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Summary:

OnCue’s boss Erik Huggers is out at Verizon, and he isn’t alone: at least four other executives have left Verizon, or decided not the join the company when the OnCue acquisition closed.

The future of Verizon’s OnCue TV service looks uncertain less than half a year after the telco giant bought OnCue from Intel. Not only did OnCue boss Erik Huggers abruptly leave the company late last week, other executives have also jumped ship or decided to stay with Intel, and recent remarks from Verizon CEO Lowell McAdam make the company’s plans for OnCue sound a lot less ambitious.

Back in January, it seemed like Verizon had big plans for OnCue, the TV service that Intel’s Intel Media unit had been developing since late 2011. In a press release, Verizon said that it was going to use OnCue to “accelerate the availability of next-generation video services, both integrated with Verizon FiOS fiber-optic networks and delivered ‘over the top’ to any device.” That sounded very much like Intel’s original vision for OnCue, which was to take on traditional TV providers like Comcast with a streamed offering that would include live TV and video on demand.

Fast forward four months, and the tone has significantly changed. Here’s what McAdam said about OnCue at the J.P. Morgan Global Technology, Media and Telecom conference a little more than a week ago:

“That group was built originally almost to create a linear TV offering as a pure over-the-top play. Now we don’t think that model is particularly attractive because of the overall content cost.”

He went on to describe OnCue’s future more as something that would mix YouTube-like content with VOD titles, and added:

“There may be some of the content that you see from the CBS’s and the ABC’s, we hope there is and we are having discussions with them. But it can’t be the bundle 10 channels together and force them to take it over-the-top the way they have done in the current linear model.”

I’ve heard from sources in the know that the OnCue team was taken aback by these comments. In fact, for some, this may have been a bit of a deja vu. Intel initially had big plans for OnCue, and committed hundreds of millions to build a strong team that ran tests with thousands of users in multiple markets. Then, the company underwent a change at the helm, and Intel’s new CEO started to publicly express doubts over the TV business.

Huggers, who had led the OnCue team since its inception at Intel, told Reuters last week that there were “no conflicts at all” that led to his departure, and went on to call OnCue’s future “secure.” Still, it’s hard to believe that the timing of his departure, which came just about a week after McAdams’ remarks, is a coincidence.

And Huggers is not alone: OnCue’s head of hardware engineering Fraser Stirling left Verizon for a job at Comcast last month. OnCue’s Head of Marketing Courtnee Westendorf, who previously worked as a marketing executive for Apple for 12 years, decided to stay with Intel and not join Verizon when the deal closed earlier this spring. She was joined in that decision by Eric Free, head of content and services, and Moe Khosravy, head of software development.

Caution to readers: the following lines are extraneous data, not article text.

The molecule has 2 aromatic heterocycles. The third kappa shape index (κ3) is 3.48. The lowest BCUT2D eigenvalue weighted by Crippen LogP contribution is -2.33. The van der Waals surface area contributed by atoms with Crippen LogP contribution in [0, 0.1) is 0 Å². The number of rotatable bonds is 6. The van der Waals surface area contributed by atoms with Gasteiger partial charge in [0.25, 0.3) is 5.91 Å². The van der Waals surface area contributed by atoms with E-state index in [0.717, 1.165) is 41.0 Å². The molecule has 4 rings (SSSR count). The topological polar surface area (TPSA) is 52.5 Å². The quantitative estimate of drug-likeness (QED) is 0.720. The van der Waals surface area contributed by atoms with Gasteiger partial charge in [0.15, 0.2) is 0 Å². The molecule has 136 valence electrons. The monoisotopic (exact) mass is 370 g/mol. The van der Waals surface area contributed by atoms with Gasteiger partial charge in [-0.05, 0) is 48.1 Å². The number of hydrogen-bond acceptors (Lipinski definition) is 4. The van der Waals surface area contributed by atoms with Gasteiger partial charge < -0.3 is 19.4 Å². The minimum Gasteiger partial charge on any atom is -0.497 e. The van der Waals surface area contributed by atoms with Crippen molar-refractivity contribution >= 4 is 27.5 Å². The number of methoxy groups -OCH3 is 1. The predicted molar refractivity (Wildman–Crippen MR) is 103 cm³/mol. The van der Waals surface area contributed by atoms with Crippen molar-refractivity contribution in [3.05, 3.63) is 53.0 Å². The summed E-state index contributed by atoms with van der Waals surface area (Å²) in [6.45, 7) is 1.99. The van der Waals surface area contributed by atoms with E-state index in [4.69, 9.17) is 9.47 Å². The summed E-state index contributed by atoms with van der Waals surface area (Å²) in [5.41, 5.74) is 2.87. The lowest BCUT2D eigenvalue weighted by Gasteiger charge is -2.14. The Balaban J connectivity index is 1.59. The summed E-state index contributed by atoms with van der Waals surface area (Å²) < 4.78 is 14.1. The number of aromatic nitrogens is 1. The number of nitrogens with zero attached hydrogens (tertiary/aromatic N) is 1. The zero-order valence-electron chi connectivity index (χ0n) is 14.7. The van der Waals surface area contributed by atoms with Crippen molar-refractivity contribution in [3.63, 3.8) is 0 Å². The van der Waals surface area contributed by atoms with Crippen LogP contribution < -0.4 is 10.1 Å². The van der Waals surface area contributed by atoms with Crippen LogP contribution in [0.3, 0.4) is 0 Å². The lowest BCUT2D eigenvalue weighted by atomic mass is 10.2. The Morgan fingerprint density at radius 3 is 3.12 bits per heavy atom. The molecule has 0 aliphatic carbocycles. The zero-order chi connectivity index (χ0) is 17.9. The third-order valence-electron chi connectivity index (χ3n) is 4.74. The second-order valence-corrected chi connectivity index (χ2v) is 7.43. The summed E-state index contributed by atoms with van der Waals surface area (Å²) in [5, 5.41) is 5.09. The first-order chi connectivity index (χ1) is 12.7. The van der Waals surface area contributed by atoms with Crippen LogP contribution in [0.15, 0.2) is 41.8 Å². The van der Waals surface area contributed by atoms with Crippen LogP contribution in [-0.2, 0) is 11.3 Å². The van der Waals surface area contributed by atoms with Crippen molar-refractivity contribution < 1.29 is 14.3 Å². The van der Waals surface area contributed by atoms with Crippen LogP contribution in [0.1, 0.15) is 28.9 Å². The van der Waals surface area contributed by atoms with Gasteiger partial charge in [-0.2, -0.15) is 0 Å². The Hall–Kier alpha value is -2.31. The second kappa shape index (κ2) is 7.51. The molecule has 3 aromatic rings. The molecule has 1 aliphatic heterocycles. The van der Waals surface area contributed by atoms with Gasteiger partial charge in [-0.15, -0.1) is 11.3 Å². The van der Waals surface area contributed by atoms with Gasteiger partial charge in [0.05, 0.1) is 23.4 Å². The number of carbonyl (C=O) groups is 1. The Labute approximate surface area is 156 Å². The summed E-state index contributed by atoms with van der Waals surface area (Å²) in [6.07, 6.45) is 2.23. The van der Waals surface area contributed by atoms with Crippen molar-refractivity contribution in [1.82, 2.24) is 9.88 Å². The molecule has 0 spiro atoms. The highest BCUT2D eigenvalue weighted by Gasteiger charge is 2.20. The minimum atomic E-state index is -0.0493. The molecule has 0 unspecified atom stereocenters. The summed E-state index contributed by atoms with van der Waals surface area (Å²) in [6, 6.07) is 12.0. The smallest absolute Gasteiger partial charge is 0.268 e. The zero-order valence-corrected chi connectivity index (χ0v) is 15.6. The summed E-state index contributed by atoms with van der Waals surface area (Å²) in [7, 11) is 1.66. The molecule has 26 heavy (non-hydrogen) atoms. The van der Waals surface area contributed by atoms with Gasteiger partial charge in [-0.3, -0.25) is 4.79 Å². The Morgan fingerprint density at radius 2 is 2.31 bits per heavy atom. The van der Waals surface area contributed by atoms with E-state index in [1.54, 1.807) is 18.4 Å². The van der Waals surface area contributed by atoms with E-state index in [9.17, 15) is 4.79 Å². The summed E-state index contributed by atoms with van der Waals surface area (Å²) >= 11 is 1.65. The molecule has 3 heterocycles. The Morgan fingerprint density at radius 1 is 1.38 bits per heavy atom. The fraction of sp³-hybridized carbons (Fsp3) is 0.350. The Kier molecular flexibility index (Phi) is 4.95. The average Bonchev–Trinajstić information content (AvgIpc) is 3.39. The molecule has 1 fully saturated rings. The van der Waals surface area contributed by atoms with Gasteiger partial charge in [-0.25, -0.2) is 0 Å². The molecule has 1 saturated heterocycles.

I asked Verizon how many employees of OnCue’s team of 350 have stayed on, and how the plans for OnCue have evolved, and a spokesperson sent me this response:

“We obtained a strong combination of technological and personnel assets from Intel Media. We intend to strategically utilize the OnCue technology and talent to grow our business. That has not changed.”

The question will be how many members of OnCue’s team will be content with being strategically utilized, and how many are going to follow Huggers out of the door in the coming months.

  1. Nikato Muirhead Monday, June 2, 2014

    And they’re so sure they don’t want or need Dish Network ? Interesting.

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    1. Its Charlie Ergan dude. Nobody wants him crashing their party.

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  2. I guess they did a second thought on the project.
    Leslie

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    1. @swo8: all they needed to do a “first” thought on this one was see the brand “Intel” on it…just stick to the chips, guys

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      1. Good point.
        Leslie

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  3. Bandwidth man, its all about the pipes. Since net neutrality took a nosedive, the carriers are squeezing down bandwidth for paid carriage. That means more people turning to 3G and 4G streaming. That in turn put a wrench in Verizon’s gears on delivering their own bandwidth heavy services.

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  4. The content providers are not about to kill the golden goose of entrenched cable providers so any over the top content will be very expensive. And then there’s the higher costs a customer pays for standalone broadband. When you add the two together, most consumers will find better value in a typical cable TV/Internet bundle. The company that controls the broadband can basically price out any OTT competition.

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